The German ambassador to Turkey was summoned to the foreign ministry in Ankara last week to explain why satirists in Germany were permitted to mock Turkish President Recep Tayyip Erdogan without sanction.
NOW THAT that Turkish President Recep Tayyip Erdogan has nearly completed a crackdown on dissent at home — closing down opposition newspapers, prosecuting students for joking on Twitter about officials, and putting journalists on trial — he seems intent on silencing critics in other countries as well.
After the president arrived in Washington on Tuesday night, his security team got right to work, harassing protesters and journalists outside his hotel, as writers for one of the papers recently shuttered by Erdogan’s government noted.
Erdogan's guards try to silence protesters in DC by shouting louder meaninglessly. A taste of Erdogan regime in USA https://t.co/J95BxkkgES— Sevgi Akarçe?me (@sevgistanbul) March 30, 2016
Erdogan's rubber-stamp editor @ibrahimkaragul attacks reporter @ihsandenli in Washington. pic.twitter.com/kdt5gSTQIR— Mahir Zeynalov (@MahirZeynalov) March 30, 2016
Turkish president Erdogan's security guards attack journalists outside his hotel in #WashingtonDC - common practicepic.twitter.com/gRSnexarcR— Mare (@nighttides) March 29, 2016
That display of intolerance for dissent followed reports this week that Turkey’s foreign ministry had summoned Germany’s ambassador to complain about a satirical music video mocking Erdogan that was broadcast recently on German television. “We demanded,” a Turkish diplomat told Agence France-Presse, that the show “be removed from the air.”
The Germany foreign ministry confirmed the encounter on Tuesday.
In his talks at Ministry of ForeignAffairs #Turkey, GER Ambassador made clear that freedom of press+speech must be secured. @GermanyinTurkey— GermanForeignOffice (@GermanyDiplo) March 29, 2016
A German diplomatic source told AFP that Ambassador Martin Erdmann rejected the request, explaining that “in Germany, political satire is covered by the freedom of the press and of expression, and the government has neither the need for, nor the option of, taking action.”
The music video that prompted the diplomatic crisis was a parody of a 1980s song by the German pop star Nena, “Irgendwie, Irgendwo, Irgendwann,” (“Anyway, Anywhere, Anytime”). The satirical remix plays on the fact that the German word for “anytime” sounds like the Turkish president’s last name. The new version of the song, “Erdowie, Erdowo, Erdogan,” broadcast March 17 on NDR, a public television channel, pokes fun at the autocratic president in part by mixing footage of him looking ridiculous with criticism of his egotism and intolerance of dissent.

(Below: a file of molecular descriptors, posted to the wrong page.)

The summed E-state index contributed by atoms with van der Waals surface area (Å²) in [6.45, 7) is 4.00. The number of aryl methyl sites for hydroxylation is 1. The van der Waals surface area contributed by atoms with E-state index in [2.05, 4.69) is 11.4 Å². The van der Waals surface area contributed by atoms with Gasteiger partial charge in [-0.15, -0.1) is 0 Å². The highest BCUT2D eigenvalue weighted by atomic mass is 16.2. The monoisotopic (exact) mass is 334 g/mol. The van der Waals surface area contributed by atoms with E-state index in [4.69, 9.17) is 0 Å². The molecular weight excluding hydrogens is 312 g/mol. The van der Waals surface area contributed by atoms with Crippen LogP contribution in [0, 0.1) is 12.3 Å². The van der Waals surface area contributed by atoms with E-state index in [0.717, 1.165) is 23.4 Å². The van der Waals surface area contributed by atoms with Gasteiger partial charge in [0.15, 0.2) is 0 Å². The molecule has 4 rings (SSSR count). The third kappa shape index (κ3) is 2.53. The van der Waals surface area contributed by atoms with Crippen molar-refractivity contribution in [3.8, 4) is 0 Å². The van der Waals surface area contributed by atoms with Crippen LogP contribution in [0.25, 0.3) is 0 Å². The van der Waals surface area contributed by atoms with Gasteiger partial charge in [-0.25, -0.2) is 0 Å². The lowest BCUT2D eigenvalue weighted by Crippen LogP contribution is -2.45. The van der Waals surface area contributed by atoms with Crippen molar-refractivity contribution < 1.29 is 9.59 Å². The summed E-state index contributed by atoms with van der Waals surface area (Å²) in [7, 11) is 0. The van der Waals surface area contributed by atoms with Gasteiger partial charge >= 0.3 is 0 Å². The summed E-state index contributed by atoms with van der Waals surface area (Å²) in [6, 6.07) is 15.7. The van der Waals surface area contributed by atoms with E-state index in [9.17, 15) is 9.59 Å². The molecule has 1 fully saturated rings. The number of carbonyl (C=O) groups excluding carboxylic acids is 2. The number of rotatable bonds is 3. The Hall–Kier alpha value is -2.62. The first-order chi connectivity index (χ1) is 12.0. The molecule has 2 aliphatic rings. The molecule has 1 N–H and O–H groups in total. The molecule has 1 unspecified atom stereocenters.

In response to the Turkish demand that the video be censored, the show that produced it, Extra 3, instead added English and Turkish subtitles to the video.
Here's our #Erdogan song with Turkish subtitles.— extra3 (@extra3) March 29, 2016
??te türkçe altyaz?l? Erdo?an ?ark?m?z.https://t.co/FsDJCI1tYX
Over the next 24 hours, the video was viewed nearly three million times more on YouTube, including more than a quarter of a million views of the new Turkish version.
The song’s revised lyrics explicitly cite Erdogan’s attack on press freedom. “When a journalist writes a piece that Erdogan doesn’t like,” the singer notes, “he quickly ends up in jail.”
As the German magazine Spiegel reported on Monday when it first revealed Turkey’s attempt to have the German government censor the video, Erdogan’s government has been incensed about European diplomats openly opposing its crackdown on the media.
Germany’s ambassador is one of several European diplomats to attend the trial of two senior journalists, Can Dündar, the editor-in-chief of the opposition Cumhuriyet newspaper, and Erdem Gül, the paper’s Ankara bureau chief. The two men face life in prison on espionage charges for reporting last year that weapons seized at the country’s border with Syria in 2014 were part of a covert operation by Turkey’s intelligence service to supply Islamist rebels.
“This is a tug of war between Turkish democrats and autocrats,” Dundar told the Wall Street Journal on Wednesday. “The Western world has been supporting Erdogan for years and we were telling them that this was the wrong decision, not only for Turkey, but also for the Western world.”